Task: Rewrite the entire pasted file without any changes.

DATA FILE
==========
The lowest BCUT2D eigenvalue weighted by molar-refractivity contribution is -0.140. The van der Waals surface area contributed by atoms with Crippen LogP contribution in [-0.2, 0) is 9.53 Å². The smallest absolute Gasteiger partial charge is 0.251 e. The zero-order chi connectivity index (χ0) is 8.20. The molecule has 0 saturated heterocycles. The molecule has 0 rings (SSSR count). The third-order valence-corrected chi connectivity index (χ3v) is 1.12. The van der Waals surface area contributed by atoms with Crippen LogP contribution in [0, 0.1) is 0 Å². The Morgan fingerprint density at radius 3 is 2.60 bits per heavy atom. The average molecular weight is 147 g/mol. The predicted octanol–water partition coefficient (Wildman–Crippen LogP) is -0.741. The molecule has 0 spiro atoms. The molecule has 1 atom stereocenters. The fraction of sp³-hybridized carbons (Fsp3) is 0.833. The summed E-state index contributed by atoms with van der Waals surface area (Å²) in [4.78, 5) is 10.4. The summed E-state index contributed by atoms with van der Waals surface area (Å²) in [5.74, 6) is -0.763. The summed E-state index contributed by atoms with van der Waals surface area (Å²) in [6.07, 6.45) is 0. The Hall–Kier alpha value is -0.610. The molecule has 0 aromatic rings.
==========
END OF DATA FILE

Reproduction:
The lowest BCUT2D eigenvalue weighted by molar-refractivity contribution is -0.140. The van der Waals surface area contributed by atoms with Crippen LogP contribution in [-0.2, 0) is 9.53 Å². The smallest absolute Gasteiger partial charge is 0.251 e. The zero-order chi connectivity index (χ0) is 8.20. The molecule has 0 saturated heterocycles. The molecule has 0 rings (SSSR count). The third-order valence-corrected chi connectivity index (χ3v) is 1.12. The van der Waals surface area contributed by atoms with Crippen LogP contribution in [0, 0.1) is 0 Å². The Morgan fingerprint density at radius 3 is 2.60 bits per heavy atom. The average molecular weight is 147 g/mol. The predicted octanol–water partition coefficient (Wildman–Crippen LogP) is -0.741. The molecule has 0 spiro atoms. The molecule has 1 atom stereocenters. The fraction of sp³-hybridized carbons (Fsp3) is 0.833. The summed E-state index contributed by atoms with van der Waals surface area (Å²) in [4.78, 5) is 10.4. The summed E-state index contributed by atoms with van der Waals surface area (Å²) in [5.74, 6) is -0.763. The summed E-state index contributed by atoms with van der Waals surface area (Å²) in [6.07, 6.45) is 0. The Hall–Kier alpha value is -0.610. The molecule has 0 aromatic rings.